9. Monitoring and Evaluation Policies and Practicesat the Millennium Challenge Corp. (MCC) Evaluation Network November 2008 Meeting Informal Session with USAID and State Department “F” November 19, 2008 Harry Carr, Managing Director for Monitoring/Evaluation:carrhc@mcc.gov

  10. MCC’s Three Perspectives on Results Program results are assessed over three distinct time horizons: Future results are assessed – ERR Current results are monitored – M&E Plan Final results are evaluated – experimental design • To make sure that the program is logically coherent and its components are necessary and sufficient to accelerate economic growth • To calculate ex-ante the Economic Rate of Return (ERR) and poverty impact for program components • To collect performance data for better management of the program and to trigger future disbursements • To report to constituencies on progress achieved in reaching the program’s goal • To measure ex-post, in a statistically valid way, the program’s impact on growth and poverty • To provide evidence of program and activity effectiveness and • To learn lessons for future programs and test assumptions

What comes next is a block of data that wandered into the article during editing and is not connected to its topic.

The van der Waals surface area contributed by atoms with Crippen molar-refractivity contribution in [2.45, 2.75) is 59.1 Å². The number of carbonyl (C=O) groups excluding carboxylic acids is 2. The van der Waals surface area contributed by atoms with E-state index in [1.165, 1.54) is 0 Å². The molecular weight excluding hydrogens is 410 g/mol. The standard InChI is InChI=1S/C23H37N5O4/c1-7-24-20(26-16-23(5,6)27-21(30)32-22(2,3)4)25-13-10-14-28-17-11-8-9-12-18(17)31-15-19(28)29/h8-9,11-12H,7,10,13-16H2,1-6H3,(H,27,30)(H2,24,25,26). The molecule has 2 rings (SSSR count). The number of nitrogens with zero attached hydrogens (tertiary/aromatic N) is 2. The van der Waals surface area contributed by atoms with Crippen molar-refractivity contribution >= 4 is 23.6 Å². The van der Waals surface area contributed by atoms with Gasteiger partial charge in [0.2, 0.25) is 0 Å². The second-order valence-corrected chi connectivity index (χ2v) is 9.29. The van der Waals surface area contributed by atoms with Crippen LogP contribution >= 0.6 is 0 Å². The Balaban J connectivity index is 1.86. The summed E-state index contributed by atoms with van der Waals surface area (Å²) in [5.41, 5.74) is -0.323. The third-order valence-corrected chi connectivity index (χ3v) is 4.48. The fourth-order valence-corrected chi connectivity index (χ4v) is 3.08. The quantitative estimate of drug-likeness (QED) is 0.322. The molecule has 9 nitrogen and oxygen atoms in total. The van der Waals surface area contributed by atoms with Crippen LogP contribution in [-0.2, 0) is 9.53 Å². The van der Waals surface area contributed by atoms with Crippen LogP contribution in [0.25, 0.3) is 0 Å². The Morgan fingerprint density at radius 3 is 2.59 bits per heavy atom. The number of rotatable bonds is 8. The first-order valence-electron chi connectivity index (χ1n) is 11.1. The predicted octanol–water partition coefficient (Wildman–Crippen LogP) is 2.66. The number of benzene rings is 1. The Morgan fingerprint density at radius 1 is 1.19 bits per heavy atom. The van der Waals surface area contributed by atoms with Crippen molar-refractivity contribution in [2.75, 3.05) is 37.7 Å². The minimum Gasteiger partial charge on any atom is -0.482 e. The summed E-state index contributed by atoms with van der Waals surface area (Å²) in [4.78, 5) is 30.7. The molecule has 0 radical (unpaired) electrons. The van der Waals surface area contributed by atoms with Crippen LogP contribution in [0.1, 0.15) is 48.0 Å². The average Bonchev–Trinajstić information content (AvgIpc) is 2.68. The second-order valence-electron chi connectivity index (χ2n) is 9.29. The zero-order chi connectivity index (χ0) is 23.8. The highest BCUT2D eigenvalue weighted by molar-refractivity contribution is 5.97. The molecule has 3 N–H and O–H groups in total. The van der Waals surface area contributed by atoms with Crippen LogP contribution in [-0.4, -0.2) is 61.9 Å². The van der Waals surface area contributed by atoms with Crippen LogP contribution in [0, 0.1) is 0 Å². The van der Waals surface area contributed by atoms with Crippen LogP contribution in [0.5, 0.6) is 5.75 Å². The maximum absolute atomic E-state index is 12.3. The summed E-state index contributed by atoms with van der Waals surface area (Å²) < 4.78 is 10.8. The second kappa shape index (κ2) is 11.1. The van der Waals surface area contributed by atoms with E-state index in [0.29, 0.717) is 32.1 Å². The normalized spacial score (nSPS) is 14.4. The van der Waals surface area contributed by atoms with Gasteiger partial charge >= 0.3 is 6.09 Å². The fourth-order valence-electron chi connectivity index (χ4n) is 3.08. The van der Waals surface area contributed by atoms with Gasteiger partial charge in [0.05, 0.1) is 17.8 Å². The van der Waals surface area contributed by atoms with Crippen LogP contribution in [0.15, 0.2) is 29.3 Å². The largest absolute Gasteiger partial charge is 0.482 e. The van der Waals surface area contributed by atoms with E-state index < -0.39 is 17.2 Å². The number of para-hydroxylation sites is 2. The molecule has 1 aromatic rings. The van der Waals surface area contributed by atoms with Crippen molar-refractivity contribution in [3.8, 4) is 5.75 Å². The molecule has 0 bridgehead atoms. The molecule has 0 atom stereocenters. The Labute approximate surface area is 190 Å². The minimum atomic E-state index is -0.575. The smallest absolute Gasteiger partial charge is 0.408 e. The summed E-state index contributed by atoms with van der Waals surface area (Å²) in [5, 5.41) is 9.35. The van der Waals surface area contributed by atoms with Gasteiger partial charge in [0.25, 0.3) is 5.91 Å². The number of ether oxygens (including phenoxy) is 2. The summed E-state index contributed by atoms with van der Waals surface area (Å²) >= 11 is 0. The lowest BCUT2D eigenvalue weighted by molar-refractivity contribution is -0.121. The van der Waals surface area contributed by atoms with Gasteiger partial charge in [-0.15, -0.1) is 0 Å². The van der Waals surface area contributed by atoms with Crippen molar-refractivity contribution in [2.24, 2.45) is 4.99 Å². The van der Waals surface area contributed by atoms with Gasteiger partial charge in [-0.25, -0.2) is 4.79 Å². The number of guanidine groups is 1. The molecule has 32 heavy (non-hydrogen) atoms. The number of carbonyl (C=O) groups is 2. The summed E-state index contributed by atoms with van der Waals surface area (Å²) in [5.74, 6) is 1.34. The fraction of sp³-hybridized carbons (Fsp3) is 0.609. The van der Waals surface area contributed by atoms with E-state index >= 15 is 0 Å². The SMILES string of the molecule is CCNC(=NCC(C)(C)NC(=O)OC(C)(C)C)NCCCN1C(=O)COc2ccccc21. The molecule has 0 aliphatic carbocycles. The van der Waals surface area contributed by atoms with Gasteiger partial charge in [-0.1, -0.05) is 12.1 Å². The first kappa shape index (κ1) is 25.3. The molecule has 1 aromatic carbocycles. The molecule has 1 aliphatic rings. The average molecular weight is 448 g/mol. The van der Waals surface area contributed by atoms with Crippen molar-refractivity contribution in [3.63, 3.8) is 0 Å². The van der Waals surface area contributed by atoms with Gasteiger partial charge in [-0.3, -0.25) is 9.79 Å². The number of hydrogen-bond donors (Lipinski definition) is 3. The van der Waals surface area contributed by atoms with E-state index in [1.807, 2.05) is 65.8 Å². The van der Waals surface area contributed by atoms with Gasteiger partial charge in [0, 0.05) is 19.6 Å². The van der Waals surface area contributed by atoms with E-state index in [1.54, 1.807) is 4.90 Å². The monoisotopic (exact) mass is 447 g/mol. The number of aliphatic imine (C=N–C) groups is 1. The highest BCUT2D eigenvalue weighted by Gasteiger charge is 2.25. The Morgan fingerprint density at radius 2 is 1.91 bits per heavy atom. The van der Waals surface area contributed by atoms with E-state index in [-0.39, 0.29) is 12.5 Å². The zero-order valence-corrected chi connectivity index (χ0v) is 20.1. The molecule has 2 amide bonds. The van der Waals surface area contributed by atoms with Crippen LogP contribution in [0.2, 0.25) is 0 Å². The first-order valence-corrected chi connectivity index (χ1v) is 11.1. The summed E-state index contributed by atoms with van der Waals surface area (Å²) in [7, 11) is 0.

11. The Program Logic of Results Goal Objectives Outcomes Outputs Processes Inputs Results Levels Results Indicators • Same for all MCA Programs: Economic Growth and Poverty Reduction • Income Outcome & Impact Level • Higher order effects of outputs on beneficiaries • Yield • Immediate effects of outputs on beneficiaries • # of farmers adopting new technology • Products and services produced • # of farmers trained in new technology • Curriculum developed • Training service provider mobilized Activity Level • Major milestones achieved • Financial, human and material resources • Budget/funding secured • Training service provider TOR released